Such things are not of any real significance, but Eisaku Sato (1901-1975) was the first Japanese prime minister born in the 20th century, while Shinzo Abe was the first prime minister born after World War II. Our new leader, Yoshihiko Noda, is the first prime minister born after Japan became a member of the United Nations in 1956.
Joining the United Nations was a cherished dream for postwar Japan, because it signaled the country's return to the international community. The dream took a while to be realized, because the Soviet Union used its veto power repeatedly to prevent Japan from becoming a U.N. member.
After Japan finally became a member, then-Foreign Minister Mamoru Shigemitsu (1887-1957) addressed the General Assembly. The thunderous applause with which he was welcomed is still talked about to this day.
I was reminded of this history by Palestine's bid for full U.N. membership. In his address before the General Assembly, President Mahmoud Abbas of the Palestinian Authority said it was time for a "Palestinian spring." The rapturous applause this drew was enough to eclipse Israeli Prime Minister Benjamin Netanyahu's rebuttal speech.
The United States is in a bind. Every U.N. membership application is sent to the Security Council, and the pro-Israel United States has vowed to use its veto power to block the Palestinian bid. French President Nicolas Sarkozy warned that a U.S. veto would "spark a new wave of violence in the Middle East." I should imagine that many world leaders agree with Sarkozy.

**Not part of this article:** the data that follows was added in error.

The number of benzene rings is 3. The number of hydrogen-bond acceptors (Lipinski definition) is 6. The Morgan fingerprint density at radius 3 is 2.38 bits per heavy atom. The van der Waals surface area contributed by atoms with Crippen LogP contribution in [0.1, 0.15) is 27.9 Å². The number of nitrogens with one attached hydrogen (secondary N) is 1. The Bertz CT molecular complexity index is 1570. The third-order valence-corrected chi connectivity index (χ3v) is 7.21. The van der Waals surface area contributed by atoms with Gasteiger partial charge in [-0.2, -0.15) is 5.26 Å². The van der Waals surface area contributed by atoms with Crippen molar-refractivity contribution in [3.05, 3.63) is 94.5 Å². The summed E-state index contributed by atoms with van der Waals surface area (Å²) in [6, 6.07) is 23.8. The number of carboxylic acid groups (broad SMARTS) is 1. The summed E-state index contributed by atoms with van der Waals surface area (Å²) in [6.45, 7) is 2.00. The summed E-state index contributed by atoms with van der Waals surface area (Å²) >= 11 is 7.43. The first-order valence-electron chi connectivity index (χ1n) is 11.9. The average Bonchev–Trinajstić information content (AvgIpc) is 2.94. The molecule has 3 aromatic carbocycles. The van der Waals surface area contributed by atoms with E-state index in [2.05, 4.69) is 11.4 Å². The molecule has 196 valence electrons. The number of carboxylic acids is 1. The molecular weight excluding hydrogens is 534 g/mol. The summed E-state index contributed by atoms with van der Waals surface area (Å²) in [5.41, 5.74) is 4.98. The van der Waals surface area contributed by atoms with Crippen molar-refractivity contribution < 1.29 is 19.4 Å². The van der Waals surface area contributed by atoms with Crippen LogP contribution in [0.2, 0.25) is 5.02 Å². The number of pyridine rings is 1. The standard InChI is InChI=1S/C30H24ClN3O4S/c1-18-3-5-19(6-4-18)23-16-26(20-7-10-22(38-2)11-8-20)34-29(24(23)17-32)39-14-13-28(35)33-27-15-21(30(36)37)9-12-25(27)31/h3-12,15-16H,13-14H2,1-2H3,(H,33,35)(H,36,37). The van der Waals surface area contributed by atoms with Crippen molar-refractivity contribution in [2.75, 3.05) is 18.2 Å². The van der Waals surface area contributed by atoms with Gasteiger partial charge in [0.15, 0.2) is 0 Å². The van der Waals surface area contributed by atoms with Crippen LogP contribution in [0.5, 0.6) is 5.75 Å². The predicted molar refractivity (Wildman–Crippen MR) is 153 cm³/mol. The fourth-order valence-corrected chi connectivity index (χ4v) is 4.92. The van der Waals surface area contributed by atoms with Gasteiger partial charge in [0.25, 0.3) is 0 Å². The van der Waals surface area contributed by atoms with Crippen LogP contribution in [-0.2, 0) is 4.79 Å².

The United States has a track record of repeatedly vetoing resolutions unfavorable to Israel. The power of veto is a prerogative of the five permanent members of the Security Council, of which the United States is one. But using it this time will cause all sorts of repercussions. Tense negotiations will continue in the Security Council.
Prime Minister Noda has returned from his U.N. visit. Was he able to assert himself on the international stage? The only impression I got was that he was pressured by an increasingly testy United States to produce results on the Futenma relocation issue.
Predictably, Japan seems to be paying dearly for its annual comings and goings of prime ministers.
--The Asahi Shimbun, Sept. 25
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Vox Populi, Vox Dei is a popular daily column that takes up a wide range of topics, including culture, arts and social trends and developments. Written by veteran Asahi Shimbun writers, the column provides useful perspectives on and insights into contemporary Japan and its culture.
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